Of course, this arrangement can vary across different systems. A few different types of machine control systems are available. The standard type is the one described above, but two other prominent options exist as well — cellular systems and IMUs.
One alternative system relies on cellular signals instead of radio. These systems don’t use base stations. Instead, they connect to cellular reference stations somewhere outside the construction site.
Such stations are owned by private entities or the government, which may require special permission and possibly a fee for contractors to use them. The advantage of these systems, though, is that they don’t require a local base station. And since they use cellular modems instead of radio waves, the signal can be broadcast much farther without decreasing in quality.
A second alternative system is that which uses inertial measurement units, or IMUs. IMUs don’t measure location, but they calculate position change at an incredibly fast and accurate rate. They’re connected to the rover itself, usually two per vehicle. As the rover moves, the IMUs can determine exactly how they’re moving. They then coordinate with the location being provided by the RTK to determine precisely where the blade of the machine is at any given moment.
What Are the Components of a Machine Control System?
In the process outlined above, several different components work together to aid in the precision of the construction process. These components often take the form of technological devices, which send signals back and forth to one another to work the magic of machine control.
In the midst of the process explanation, though, it can be easy for specific terms to get lost or mixed up. For the sake of clarity and simplicity, here’s an overview of each of the individual components involved in most machine control systems.
1. External Components
One of the easiest ways to divide the list of machine control system components is by where they’re located — on the rover, or off of it. The overall system requires equipment of both types for it to function. Here are the main components located outside of the rover.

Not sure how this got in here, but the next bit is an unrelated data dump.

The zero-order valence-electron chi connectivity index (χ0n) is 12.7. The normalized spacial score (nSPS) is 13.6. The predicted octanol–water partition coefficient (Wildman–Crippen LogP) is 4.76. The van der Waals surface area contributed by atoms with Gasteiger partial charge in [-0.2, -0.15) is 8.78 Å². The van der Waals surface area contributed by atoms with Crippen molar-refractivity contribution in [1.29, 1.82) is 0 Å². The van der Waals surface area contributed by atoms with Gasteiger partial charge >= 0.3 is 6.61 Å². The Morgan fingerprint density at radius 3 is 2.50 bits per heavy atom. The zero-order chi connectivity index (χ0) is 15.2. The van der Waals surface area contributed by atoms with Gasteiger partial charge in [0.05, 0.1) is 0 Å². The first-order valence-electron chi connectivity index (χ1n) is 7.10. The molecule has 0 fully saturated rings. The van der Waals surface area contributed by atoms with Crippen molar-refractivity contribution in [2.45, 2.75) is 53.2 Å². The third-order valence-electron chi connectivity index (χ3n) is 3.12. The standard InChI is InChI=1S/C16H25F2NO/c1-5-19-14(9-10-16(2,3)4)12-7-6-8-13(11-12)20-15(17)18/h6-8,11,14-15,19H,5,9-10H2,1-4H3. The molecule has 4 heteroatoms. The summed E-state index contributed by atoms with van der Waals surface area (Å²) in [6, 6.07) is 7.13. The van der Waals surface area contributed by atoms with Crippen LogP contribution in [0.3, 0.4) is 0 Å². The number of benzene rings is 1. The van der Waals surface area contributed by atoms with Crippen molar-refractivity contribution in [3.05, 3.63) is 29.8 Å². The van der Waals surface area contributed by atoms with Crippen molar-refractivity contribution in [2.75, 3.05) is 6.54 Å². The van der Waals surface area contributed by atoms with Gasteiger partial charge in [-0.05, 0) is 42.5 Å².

- Satellites: Like all satellites, machine control satellites orbit in Earth’s upper atmosphere. They transmit a precise clock signal over two or three frequencies back down to the earth. Signals from three or more satellites give the base station and rovers enough information to “fix” an accurate location on the earth.
- Base station: Base stations usually take the form of small boxes positioned atop poles in the ground. They receive the GPS signal from the satellites and compare it with their precise location, adjusting it accordingly to generate the RTK. They then send the RTK to the rovers.
- Cellular reference station: Cellular reference stations are an alternative to base stations. Rather than being onsite, contractor-owned and radio-based, they’re offsite, typically rented and cellular signal-based. They have a greater range than base stations.
2. Rover Components
While satellites, base stations and cellular reference stations are external installations, the other major components are connected to rovers. The first two items on this list — man rovers and machines — are themselves types of rovers. The others are attachments that often appear on those rovers.
- Man rover: Man rovers are a type of rover that contractors use to calibrate GPS signals and lay out projects on a site.
- Machine: Machines are a type of rover that contractors use to alter the ground on a site, such as leveling.
- Rover GPS receiver: Rover GPS receivers are connected to the top of poles on rovers. They pick up GPS signals to determine the rover’s location, which they then transmit to the data collector.
- Rover radio antenna: Rover antennas are attached to rovers to pick up the RTK from the base station. They transmit this information to the data collector.
- Data collector: Data collectors are consoles in rovers that receive the signals from the receivers and antennas. They bring all the information together and compare the GPS position to the map loaded on the data collector. Data collectors are typically used with handheld
rovers by the surveyor or grade checker. Control Boxes are a type of data collector used on a machine control system to automatically move the blade to grade or to monitor the elevation for manual operation.
- Machine blade: Machine blades are the parts of a machine that cut the ground into the desired shape. They appear on vehicles like dozers and leveling trucks.
- IMU: IMU stands for inertial measurement unit. IMUs are devices that measure changes in position on a precise scale. In machine control, they’re sometimes attached to rovers as a counterpart to the GPS signal, working with it for higher accuracy.